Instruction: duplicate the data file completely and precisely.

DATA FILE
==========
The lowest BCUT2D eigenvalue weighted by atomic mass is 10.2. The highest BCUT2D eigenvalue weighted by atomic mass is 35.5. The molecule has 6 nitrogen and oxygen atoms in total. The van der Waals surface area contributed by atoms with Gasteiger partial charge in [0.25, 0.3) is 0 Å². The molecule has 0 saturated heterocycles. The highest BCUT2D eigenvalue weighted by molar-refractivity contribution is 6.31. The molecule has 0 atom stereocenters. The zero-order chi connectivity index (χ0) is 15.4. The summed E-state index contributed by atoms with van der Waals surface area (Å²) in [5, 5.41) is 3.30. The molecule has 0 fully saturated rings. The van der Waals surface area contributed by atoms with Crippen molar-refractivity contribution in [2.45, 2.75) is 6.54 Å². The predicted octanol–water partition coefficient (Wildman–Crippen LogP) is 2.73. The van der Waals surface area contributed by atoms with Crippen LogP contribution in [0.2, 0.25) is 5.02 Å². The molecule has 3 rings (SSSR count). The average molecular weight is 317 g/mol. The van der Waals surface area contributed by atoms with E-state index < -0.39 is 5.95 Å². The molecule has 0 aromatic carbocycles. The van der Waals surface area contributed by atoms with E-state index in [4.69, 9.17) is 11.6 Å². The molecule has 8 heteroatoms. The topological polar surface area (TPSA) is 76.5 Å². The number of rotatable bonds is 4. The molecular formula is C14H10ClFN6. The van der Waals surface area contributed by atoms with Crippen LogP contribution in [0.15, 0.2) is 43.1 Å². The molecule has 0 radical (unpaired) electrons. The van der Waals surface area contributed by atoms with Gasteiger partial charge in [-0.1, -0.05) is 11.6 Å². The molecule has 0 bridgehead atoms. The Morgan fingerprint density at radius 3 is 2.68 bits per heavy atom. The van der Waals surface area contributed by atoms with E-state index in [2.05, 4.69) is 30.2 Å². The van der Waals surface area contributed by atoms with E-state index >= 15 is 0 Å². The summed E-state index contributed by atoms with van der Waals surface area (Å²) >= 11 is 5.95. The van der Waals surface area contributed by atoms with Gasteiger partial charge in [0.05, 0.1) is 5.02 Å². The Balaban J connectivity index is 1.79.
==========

The lowest BCUT2D eigenvalue weighted by atomic mass is 10.2. The highest BCUT2D eigenvalue weighted by atomic mass is 35.5. The molecule has 6 nitrogen and oxygen atoms in total. The van der Waals surface area contributed by atoms with Gasteiger partial charge in [0.25, 0.3) is 0 Å². The molecule has 0 saturated heterocycles. The highest BCUT2D eigenvalue weighted by molar-refractivity contribution is 6.31. The molecule has 0 atom stereocenters. The zero-order chi connectivity index (χ0) is 15.4. The summed E-state index contributed by atoms with van der Waals surface area (Å²) in [5, 5.41) is 3.30. The molecule has 0 fully saturated rings. The van der Waals surface area contributed by atoms with Crippen molar-refractivity contribution in [2.45, 2.75) is 6.54 Å². The predicted octanol–water partition coefficient (Wildman–Crippen LogP) is 2.73. The van der Waals surface area contributed by atoms with Crippen LogP contribution in [0.2, 0.25) is 5.02 Å². The molecule has 3 rings (SSSR count). The average molecular weight is 317 g/mol. The van der Waals surface area contributed by atoms with E-state index < -0.39 is 5.95 Å². The molecule has 0 aromatic carbocycles. The van der Waals surface area contributed by atoms with E-state index in [4.69, 9.17) is 11.6 Å². The molecule has 8 heteroatoms. The topological polar surface area (TPSA) is 76.5 Å². The number of rotatable bonds is 4. The molecular formula is C14H10ClFN6. The van der Waals surface area contributed by atoms with Crippen LogP contribution in [0.15, 0.2) is 43.1 Å². The molecule has 0 radical (unpaired) electrons. The van der Waals surface area contributed by atoms with Gasteiger partial charge in [-0.1, -0.05) is 11.6 Å². The molecule has 0 bridgehead atoms. The Morgan fingerprint density at radius 3 is 2.68 bits per heavy atom. The van der Waals surface area contributed by atoms with E-state index in [2.05, 4.69) is 30.2 Å². The van der Waals surface area contributed by atoms with E-state index >= 15 is 0 Å². The summed E-state index contributed by atoms with van der Waals surface area (Å²) >= 11 is 5.95. The van der Waals surface area contributed by atoms with Gasteiger partial charge in [0.05, 0.1) is 5.02 Å². The Balaban J connectivity index is 1.79.